TYLER, Texas — Texas roadways will soon become busier as approximately 1.5 million drivers will begin getting their driver's licenses back.
Governor Greg Abbott recently signed House Bill 2048 ending the loathed Driver Responsibility Program (DRP). The DRP, which was enacted by the 78th Texas Legislature, required Texans who were convicted of certain traffic offenses on or after September 1, 2003, to pay an annual surcharge on top of criminal penalties and court fines in order to maintain their driver's licenses.
"If you had a DWI or if you had, if you were driving without your license, or something like that, you could get that surcharge applied," said Justin Roberts, attorney with Roberts & Roberts Attorneys at Law.
The surcharge (which depended on the type of conviction), plus service fees and the cost of the ticket left many in the hole.
Individuals who were convicted of one of the offenses listed below were forced to pay the assigned annual surcharge for three years from the date of conviction:
- First Driving While Intoxicated (DWI) - $1,000
- Subsequent DWI - $1,500
- DWI with Blood Alcohol Concentration (BAC) of 0.16 or more - $2,000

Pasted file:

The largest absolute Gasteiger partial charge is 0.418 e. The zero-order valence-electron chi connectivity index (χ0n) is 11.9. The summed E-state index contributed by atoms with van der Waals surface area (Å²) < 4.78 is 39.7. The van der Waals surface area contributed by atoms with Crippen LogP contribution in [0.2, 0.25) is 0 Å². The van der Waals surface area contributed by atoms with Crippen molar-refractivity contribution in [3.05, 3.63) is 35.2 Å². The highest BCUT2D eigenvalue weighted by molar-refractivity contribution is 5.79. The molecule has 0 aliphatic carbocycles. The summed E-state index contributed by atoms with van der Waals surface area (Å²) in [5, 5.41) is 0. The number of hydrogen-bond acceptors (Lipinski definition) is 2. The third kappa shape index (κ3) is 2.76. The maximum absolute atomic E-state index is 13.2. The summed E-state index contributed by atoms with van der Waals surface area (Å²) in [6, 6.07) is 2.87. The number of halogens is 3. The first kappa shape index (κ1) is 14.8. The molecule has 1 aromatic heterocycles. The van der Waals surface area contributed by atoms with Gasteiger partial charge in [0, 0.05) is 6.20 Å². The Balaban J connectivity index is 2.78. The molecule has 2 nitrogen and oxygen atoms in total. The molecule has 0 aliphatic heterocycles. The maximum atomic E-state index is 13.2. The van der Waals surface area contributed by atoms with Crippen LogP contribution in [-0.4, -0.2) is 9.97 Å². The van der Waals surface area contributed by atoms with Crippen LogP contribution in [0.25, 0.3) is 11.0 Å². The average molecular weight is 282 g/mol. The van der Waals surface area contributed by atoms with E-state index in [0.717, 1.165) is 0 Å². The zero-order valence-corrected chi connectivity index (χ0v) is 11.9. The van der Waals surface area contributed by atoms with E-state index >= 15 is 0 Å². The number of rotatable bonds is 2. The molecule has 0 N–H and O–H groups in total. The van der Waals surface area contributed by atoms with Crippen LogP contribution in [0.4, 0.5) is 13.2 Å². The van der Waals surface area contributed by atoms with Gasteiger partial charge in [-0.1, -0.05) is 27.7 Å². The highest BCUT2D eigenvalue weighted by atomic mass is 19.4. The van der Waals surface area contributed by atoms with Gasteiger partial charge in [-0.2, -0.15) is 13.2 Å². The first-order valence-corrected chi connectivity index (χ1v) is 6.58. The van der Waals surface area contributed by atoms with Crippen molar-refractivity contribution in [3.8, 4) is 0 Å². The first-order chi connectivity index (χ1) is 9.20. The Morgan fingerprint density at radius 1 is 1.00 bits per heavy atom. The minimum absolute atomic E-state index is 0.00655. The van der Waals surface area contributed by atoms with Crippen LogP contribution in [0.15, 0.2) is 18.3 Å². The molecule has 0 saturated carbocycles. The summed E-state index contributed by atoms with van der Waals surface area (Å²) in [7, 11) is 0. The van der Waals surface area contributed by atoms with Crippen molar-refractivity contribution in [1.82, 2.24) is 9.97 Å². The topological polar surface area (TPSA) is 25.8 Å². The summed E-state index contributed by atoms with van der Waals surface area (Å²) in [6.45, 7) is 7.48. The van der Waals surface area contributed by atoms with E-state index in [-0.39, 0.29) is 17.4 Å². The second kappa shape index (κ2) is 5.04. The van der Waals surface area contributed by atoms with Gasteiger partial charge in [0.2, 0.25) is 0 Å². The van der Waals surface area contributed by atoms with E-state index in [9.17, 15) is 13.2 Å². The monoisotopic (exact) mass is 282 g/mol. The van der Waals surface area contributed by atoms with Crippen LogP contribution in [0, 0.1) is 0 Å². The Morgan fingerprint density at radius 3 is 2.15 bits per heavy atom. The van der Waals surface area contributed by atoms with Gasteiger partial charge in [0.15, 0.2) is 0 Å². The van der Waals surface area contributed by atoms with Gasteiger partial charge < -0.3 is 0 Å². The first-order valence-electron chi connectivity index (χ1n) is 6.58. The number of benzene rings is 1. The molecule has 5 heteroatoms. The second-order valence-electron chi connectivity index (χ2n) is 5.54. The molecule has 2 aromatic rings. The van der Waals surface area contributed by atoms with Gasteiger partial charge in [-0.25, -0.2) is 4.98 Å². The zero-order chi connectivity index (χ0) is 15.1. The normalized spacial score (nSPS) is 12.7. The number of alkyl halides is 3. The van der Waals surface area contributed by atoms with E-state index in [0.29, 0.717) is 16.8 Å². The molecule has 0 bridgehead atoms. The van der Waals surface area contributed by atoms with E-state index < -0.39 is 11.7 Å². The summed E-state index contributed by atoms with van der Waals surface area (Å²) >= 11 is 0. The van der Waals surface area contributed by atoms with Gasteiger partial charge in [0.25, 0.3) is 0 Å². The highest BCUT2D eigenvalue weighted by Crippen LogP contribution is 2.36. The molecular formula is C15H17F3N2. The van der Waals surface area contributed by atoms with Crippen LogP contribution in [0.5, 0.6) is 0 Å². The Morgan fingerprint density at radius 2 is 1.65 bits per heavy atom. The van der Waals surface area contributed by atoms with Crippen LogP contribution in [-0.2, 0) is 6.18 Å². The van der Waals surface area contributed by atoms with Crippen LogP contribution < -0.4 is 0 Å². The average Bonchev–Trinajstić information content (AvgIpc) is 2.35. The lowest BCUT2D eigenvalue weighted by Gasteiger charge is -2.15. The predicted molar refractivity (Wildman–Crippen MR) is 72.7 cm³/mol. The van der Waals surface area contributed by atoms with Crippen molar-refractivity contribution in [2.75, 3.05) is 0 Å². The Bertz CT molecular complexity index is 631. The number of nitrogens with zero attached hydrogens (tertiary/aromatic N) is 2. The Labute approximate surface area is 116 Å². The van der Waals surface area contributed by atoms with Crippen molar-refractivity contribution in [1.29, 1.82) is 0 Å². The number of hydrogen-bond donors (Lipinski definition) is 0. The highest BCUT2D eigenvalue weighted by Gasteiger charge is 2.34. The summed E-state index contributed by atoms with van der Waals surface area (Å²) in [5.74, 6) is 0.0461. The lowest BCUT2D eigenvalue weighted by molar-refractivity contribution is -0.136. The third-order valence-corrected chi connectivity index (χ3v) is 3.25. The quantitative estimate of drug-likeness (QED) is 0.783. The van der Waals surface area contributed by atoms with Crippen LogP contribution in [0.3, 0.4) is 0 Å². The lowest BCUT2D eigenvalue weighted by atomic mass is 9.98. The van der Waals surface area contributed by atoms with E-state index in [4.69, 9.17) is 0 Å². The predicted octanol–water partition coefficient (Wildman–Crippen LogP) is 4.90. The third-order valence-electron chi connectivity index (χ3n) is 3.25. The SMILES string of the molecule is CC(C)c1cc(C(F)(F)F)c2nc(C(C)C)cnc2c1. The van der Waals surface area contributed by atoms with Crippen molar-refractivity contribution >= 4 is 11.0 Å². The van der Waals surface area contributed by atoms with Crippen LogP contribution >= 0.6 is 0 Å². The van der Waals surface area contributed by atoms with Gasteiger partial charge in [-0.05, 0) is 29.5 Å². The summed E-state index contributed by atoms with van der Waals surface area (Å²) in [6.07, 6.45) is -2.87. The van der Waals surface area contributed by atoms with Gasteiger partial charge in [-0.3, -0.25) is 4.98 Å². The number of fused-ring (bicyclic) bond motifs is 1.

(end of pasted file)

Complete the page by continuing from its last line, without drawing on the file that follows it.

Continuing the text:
- No Insurance - Up to $250
- Driving While License Invalid (DWLI) - $250
- No Driver's License - Up to $100
"So you think about it, for some folks, they can't afford that," said Roberts. "And so, they're in a worse and worse condition."
After going to court, those convicted would receive a letter in the mail notifying them of their assigned surcharge payment. The individual would then have 105 days to pay the fee to prevent the suspension of their driving privileges. Those affected were also given the option to pay all three years of surcharges in advance.
"People need to be able to use their license to drive to work," Roberts said. "So, some folks would find themselves having a minor traffic offense and six months later they're out of a job because they couldn't drive."
According to data provided by the Texas Department of Public Safety in May 2019:
- 634,933 people will automatically have their suspensions lifted when HB 2048 is enacted, because they have no other fees or underlying suspensions;
- 350,027 people will have their suspensions lifted when HB 2048 is enacted after paying a reinstatement fee; and
- 398,163 people will be eligible to have their suspensions lifted after they resolve other non-DRP reasons for their license suspensions, such as failure to pay or appear.
Although HB 2048 eliminates the 16-year-old DRP, it also increases the initial fines for certain offenses.
"Now, the legislature thankfully did some smart things when they got rid of this program and increased the penalties for first time DWI offenders," Roberts said.
This means individuals who are charged with their first DWI offense will pay a larger penalty up front.